Chattanooga’s Boldness Sets an Example
Chattanooga’s recently completed, $120 million waterfront transformation stands as a testament to what a similarly sized Tennessee city can achieve with bold vision and dynamic political and civic leadership.
One can only marvel at everything that was accomplished within the three-year span from the multi-faceted project’s inception to completion earlier this year. Consider:
• A $30 million saltwater addition to the Tennessee Aquarium that complements the adjacent freshwater aquarium that has been Chattanooga’s signature visitor attraction since it opened in 1992.
• A $20 million addition to the Hunter Museum of American Art that commands a bluff previously inaccessible from the waterfront. A sloping pedestrian bridge now connects the two and makes an easy walk out of what used to be a circuitous drive.
• A $3 million renovation of the Creative Discovery Museum that was built near the aquarium in 1995 at an original cost of $15 million.
• Conversion of what had been a five-lane expressway separating the downtown area from the waterfront into a two-lane parkway with wide sidewalks and lots of crosswalks.
• Along the waterfront itself, an imposing pier with ornamental lighting, a marina and lots of reclaimed greenspace that will serve as a venue for many new events in addition to the long-standing Riverbend Festival.
The list of features also includes a more passive park across the Tennessee River on a former industrial site and lots of public art. Ceramic works by Cherokee Indians commemorate the city’s heritage, harking back to the time when it was founded as Ross’ Landing by a Cherokee chief, John Ross.
What’s more remarkable than the upwards of $60 million in public funding that went into the project is the $51 million in philanthropic contributions that covered the cost of the aquarium and Hunter Museum additions as well as the Creative Discovery Museum facelift. All of that private money was raised in just 90 days in the fall of 2002 in a campaign spearheaded by Chattanooga’s then-Mayor Bob Corker. During that flurry, Corker presided over a series of 80 face-to-face meetings with the heads of the city’s vaunted family foundations as well as corporate and individual donors.
“If you throw deep, if you create a bold idea, more energy and resources will come to it than you ever imagined…. The spirit of the thing was just tremendous,” says the dynamic Corker, who is now running for the U.S. Senate.
Is there a message and perhaps a model in all of this for Knoxville’s Mayor Bill Haslam? Both by word and deed Haslam subscribes to the view that there are times and places for mayors to take the lead in private fund-raising campaigns—and coming from a family whose name is synonymous with philanthropy in Knoxville, he’s well credentialed for that role. Right now, he’s close to completing a personally led effort to raise $2 million to save the Bijou Theatre. And he’s also committed to selling $3 million of what amount to “angel” bonds, unbacked by the city, as one component of the financing of a new downtown movie theater.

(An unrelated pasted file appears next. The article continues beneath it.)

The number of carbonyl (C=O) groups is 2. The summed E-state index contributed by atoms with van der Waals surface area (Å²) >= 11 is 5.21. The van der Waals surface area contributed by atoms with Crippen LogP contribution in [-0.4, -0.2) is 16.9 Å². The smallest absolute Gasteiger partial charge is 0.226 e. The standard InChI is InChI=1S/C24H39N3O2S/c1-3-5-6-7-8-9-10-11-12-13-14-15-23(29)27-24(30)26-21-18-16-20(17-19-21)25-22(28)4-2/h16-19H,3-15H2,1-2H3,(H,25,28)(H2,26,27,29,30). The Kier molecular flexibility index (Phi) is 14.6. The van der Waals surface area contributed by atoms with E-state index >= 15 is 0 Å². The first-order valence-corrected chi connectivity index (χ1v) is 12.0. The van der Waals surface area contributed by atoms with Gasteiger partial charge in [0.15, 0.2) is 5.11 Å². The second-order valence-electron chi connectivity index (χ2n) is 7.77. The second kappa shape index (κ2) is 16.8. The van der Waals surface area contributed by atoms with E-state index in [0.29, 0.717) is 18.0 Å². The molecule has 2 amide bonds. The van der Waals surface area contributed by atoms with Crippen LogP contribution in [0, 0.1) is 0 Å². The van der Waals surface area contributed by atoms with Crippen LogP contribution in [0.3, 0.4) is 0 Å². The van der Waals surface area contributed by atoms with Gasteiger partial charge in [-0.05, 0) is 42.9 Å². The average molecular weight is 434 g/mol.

“In cases where, as mayor, you take the lead, you do so because you see it as integral to bigger purposes that you’re trying to accomplish,” Haslam says. “The Bijou is a case in point, because for it to go dark would be a setback for everything else we’re doing downtown.”
Looking ahead, he muses, “Could there be something that’s part of one of these efforts that’s bigger, on which I would take the lead? If there was something on the South Knoxville waterfront that makes sense…. The waterfront is obviously going to take an investment of city dollars, but we’re not far enough along with the planning process to begin to know what that dollar amount is.”
But Haslam is cautionary about approaching Chattanooga’s scale of boldness on several counts. For one, “We’re still living in a situation where we’re financially strapped because of the Convention Center…. And the other thing that makes their situation easier is that they were building around some anchors, especially the aquarium, and because of that, they can leverage philanthropic dollars in the overall deal.”
Chattanooga financed all of the public sector elements of its waterfront project with the proceeds of a recently instituted city hotel/motel tax. But the Knoxville hotel/motel tax that former Mayor Victor Ashe instituted is committed to covering convention center debt, and even then only a small portion of it.
After years of aquarium envy, Knoxville tried in the late ’90’s to come up with a destination attraction of its own. But a huge convention center, built in isolation, certainly didn’t get it, and ill-fated ventures such as Universe Knoxville have generally soured the community on the notion that there’s a “silver bullet” in our future.
For my own part, what Knoxville most needs that it doesn’t have, at least in prospect, is a worthy counterpart to Chattanooga’s Creative Discovery Museum. Our own Discovery Center pales by comparison and is struggling just to survive. Its board of directors has elaborate plans for a new facility, but it’s been frustrated in procuring a desired downtown site and then launching a fund-raising campaign to build on it. The city’s old convention center would represent an optimum location, but there are many competing claims for it. Unfortunately, Haslam isn’t presently inclined to become a Discovery Center champion because, “I have yet to see the vision of why that’s integral to the future of Knoxville.”
The Discovery Center board needs to project that vision. And then it wouldn’t take nearly as much boldness as Corker has provided in Chattanooga for Knoxville’s leadership to rally to fulfill the community’s need for an engaging educational experience that can also serve as a downtown family attraction.